Trayvon is my student…

Potamus and Russ, my best guy friend, co-worker, and teaching mentor

Potamus and Russ, my best guy friend, co-worker, and teaching mentor

We were playing in the backyard last night. Boof had gotten a new weed wacker and so we were trying to get some weeds trimmed down. We were drinking beer and hanging out and lovin’ on our little guy Potamus. It was a relaxed, happy, family-lovin’ type night. And then we came inside, and Potamus had randomly changed the channel to the news, and that’s when we heard: George Zimmerman found not-guilty.

I felt a lump in my throat and in my heart. I’m sad to say that I wasn’t shocked by the verdict, it seems that all these high profile cases end up not-guilty…I wonder if being high profile makes a jury take even more caution with “reasonable doubt,” but as far as I understood the facts of the case, manslaughter should have been chosen. Boof and I started talking about it, and he brought up the legal system, talking through all of these logistics of how cases are tried in the media vs. tried in a courtroom. And, I was only half-listening.

Because I kept thinking about my students. My lovely, beautiful, funny, intelligent, “at-risk-youth” who could, at some point, end up like Trayvon. They’ve smoked pot and stolen things and some have ended up in jail for weeks, months, or years. But they are beautiful people who do not deserve to be gunned down for walking home or ‘being in the wrong place at the wrong time’ like so many have suggested. My students, mostly those of color, are amazing people and deserve all the chances in the world to live and love and flourish. They don’t deserve to get stink-eye when entering a store, or to be followed, or to be assumed by dress or mannerisms or their past to be lesser than my white, home-schooled, middle-class students. I love each one of them as if they were my own rascally teenage son, and the thought that this could happen to them is maddening.

Over on Blacked. Bunched. Mass. Mom, she writes a beautifully powerful entry entitled Open Season on My Sons, in which she explores and explains the conversations that she will have to have with her sons about this case and their own safety going forward. And it got me thinking about my own son, who is white as milk, and will grow up with everything it means to be a privileged white middle-class male. Will I be pro-active enough to have these conversations with him, about guns, and safety, and not stereotyping someone based off fear and style of clothing and color of skin? I know I’ve thought long and hard about having conversations with him about sexuality, but I hadn’t rehearsed these race conversations in my mind, yet. I’ve been thinking the fact that my son goes to a diverse daycare, which will end up in a diverse school, and our friends are diverse, that he would just know that black boys/men are just as worthy as he is. But I don’t think that passivity is good enough anymore. I will have conversations where he will hear, directly from my mouth. Maybe I’ll start with introducing him to my students, who are lovely, intelligent, hilarious, beautiful, individuals, despite the other labels that society has given them.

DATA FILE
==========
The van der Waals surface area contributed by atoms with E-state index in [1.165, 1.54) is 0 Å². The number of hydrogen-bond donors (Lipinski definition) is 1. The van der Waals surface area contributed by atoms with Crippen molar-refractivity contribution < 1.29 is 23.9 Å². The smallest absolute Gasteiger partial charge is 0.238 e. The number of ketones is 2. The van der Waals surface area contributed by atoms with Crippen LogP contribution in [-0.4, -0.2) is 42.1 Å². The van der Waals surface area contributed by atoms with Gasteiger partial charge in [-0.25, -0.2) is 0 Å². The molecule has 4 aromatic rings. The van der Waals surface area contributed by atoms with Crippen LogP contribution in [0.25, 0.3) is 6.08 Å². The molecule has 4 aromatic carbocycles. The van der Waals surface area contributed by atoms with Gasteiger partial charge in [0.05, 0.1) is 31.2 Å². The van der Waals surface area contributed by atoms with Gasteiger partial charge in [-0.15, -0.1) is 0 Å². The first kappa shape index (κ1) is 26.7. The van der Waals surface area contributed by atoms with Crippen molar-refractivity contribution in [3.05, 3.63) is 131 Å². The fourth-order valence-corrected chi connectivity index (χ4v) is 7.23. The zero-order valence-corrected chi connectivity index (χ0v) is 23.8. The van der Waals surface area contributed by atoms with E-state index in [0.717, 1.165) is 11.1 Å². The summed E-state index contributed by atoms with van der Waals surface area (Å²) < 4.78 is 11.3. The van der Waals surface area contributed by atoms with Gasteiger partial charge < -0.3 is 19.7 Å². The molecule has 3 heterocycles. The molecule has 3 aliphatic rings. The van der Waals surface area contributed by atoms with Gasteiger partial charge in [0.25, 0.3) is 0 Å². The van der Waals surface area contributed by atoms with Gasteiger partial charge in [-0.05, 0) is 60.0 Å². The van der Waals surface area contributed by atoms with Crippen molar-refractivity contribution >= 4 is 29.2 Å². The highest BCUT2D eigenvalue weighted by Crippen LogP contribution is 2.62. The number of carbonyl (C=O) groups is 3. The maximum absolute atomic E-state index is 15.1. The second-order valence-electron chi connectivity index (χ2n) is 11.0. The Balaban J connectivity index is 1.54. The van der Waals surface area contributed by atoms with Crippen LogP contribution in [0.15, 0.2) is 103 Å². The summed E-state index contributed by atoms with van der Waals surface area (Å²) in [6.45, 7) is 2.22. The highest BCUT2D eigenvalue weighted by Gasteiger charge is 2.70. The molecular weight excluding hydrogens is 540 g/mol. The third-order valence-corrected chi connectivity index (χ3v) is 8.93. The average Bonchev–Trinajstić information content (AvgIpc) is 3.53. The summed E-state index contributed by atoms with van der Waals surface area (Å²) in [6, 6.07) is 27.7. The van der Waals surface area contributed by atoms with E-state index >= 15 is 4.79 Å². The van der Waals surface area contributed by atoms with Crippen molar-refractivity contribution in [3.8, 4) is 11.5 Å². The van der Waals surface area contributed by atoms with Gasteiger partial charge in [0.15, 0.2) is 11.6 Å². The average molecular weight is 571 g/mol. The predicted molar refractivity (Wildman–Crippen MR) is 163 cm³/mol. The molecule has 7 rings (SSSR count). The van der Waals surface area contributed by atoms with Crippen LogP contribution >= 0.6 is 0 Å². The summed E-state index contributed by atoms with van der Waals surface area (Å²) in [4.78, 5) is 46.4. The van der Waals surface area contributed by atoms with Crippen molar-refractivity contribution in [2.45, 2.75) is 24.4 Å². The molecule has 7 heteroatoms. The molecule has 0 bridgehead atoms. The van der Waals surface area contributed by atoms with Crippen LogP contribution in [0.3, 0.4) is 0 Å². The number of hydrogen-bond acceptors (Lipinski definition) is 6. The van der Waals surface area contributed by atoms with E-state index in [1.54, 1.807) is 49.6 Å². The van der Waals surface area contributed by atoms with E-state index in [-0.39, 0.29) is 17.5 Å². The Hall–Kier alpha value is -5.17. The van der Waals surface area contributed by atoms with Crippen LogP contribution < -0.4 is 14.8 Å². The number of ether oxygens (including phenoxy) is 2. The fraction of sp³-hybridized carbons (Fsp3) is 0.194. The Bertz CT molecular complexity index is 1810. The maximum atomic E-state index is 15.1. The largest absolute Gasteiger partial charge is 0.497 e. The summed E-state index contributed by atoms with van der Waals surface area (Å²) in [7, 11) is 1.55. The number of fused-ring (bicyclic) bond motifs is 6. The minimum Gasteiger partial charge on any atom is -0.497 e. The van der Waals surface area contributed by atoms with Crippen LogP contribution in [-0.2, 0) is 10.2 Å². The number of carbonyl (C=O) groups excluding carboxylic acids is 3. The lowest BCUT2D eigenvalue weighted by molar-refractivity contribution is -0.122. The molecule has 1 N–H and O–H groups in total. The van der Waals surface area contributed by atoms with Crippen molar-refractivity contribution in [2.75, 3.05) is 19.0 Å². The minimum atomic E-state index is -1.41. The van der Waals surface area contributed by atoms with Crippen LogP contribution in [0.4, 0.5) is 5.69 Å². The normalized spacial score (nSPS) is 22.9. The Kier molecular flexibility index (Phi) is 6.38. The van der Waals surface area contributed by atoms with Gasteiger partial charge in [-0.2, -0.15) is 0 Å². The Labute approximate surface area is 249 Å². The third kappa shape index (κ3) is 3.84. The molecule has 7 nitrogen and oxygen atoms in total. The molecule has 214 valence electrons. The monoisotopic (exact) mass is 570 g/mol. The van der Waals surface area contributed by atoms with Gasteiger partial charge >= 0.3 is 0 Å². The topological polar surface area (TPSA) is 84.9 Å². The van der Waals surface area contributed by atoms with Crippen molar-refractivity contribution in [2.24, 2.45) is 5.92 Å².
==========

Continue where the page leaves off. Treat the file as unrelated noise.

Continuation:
How are you reacting to the verdict? What conversations about race do you have with your children?

On Running my 1st 5k: Reflections & Lessons Learned

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Today I finished my first 5k! It’s what I’ve been training for since Christmas, and now that I am home, sitting on my couch getting ready to hang out with some friends, I feel awesome about my accomplishment. But, I must admit, I learned some things along the way that were surprising (and some just re-confirmed some things I already knew about myself but had forgotten).

Run how you train.